Note: The position of the –exclude parameter in this command is critical. It must be between the archive name and the input files. It won’t work if you try to use it at the beginning or the end.

Options summary

As promised, here is a summary of all the main options you can use with the Tar command on Linux:

  • -c: Create a new archive.
  • -x: Extract files from an archive.
  • -C: Specify where to extract the files.
  • -v: Verbosely list files processed.
  • -f: Specify the filename of the archive.
  • -z: Filter the archive through gzip (use for .gz or .tgz files).
  • -j: Filter the archive through bzip2 (use for .bz2 files).
  • -J: Filter the archive through xz (use for .xz files).
  • -t: List the contents of an archive.
  • -u: Update an existing archive (only append files newer than the ones in the archive).
  • –exclude: Exclude files or directories.
  • -r: Append files to the end of an archive.
  • -p: Preserve permissions.

We’ve seen most of them in examples, and the other ones are self-explicit. But you can always check the documentation for more advanced things and details on specific options:
man tar.

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Alternatives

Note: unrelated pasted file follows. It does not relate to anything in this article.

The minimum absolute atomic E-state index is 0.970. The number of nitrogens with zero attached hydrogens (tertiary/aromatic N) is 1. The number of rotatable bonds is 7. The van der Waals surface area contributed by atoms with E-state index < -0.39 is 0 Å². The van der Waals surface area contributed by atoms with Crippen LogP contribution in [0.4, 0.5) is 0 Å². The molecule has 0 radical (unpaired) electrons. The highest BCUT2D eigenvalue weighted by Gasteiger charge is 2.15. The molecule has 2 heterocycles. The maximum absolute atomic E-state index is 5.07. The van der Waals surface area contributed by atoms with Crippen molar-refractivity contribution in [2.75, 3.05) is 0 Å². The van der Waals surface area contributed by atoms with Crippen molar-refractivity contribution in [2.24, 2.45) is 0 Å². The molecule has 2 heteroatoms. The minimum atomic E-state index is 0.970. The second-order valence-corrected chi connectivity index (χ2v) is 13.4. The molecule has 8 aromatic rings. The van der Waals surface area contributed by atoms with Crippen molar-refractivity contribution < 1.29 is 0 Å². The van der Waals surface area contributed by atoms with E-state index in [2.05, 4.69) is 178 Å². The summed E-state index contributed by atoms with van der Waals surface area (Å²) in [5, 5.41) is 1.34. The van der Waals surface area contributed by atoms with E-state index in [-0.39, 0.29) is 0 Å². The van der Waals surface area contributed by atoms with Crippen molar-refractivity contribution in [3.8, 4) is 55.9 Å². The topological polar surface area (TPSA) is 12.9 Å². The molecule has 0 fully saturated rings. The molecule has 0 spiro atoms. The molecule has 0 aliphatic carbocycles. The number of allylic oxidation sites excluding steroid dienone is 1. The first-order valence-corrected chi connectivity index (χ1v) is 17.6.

Tar is pre-installed on most Linux distributions and works pretty well, so there is really no need for an alternative. But you might come across other Linux commands that are closely related, and can sometimes be used for similar purposes.

For example, when dealing with backups, “rsync” is often preferred to “tar”, especially when mirroring files and sending them to a remote location. Rsync can quickly compare a source and destination folder, copy only the updated files and compress them during the transfer.
You can read my guide about the “rsync” command here for more details.

Sometimes, we may also use other commands to compress (or extract) files on Linux. For example, tools like Zip, 7zip or rar are sometimes used instead of tar. You also have commands like “gzip” or “gunzip” that can deal with compression directly, without using tar in the first place.

If you want to learn more Linux commands, you can check this article with the top 50 Linux commands everyone must know when working on Linux systems.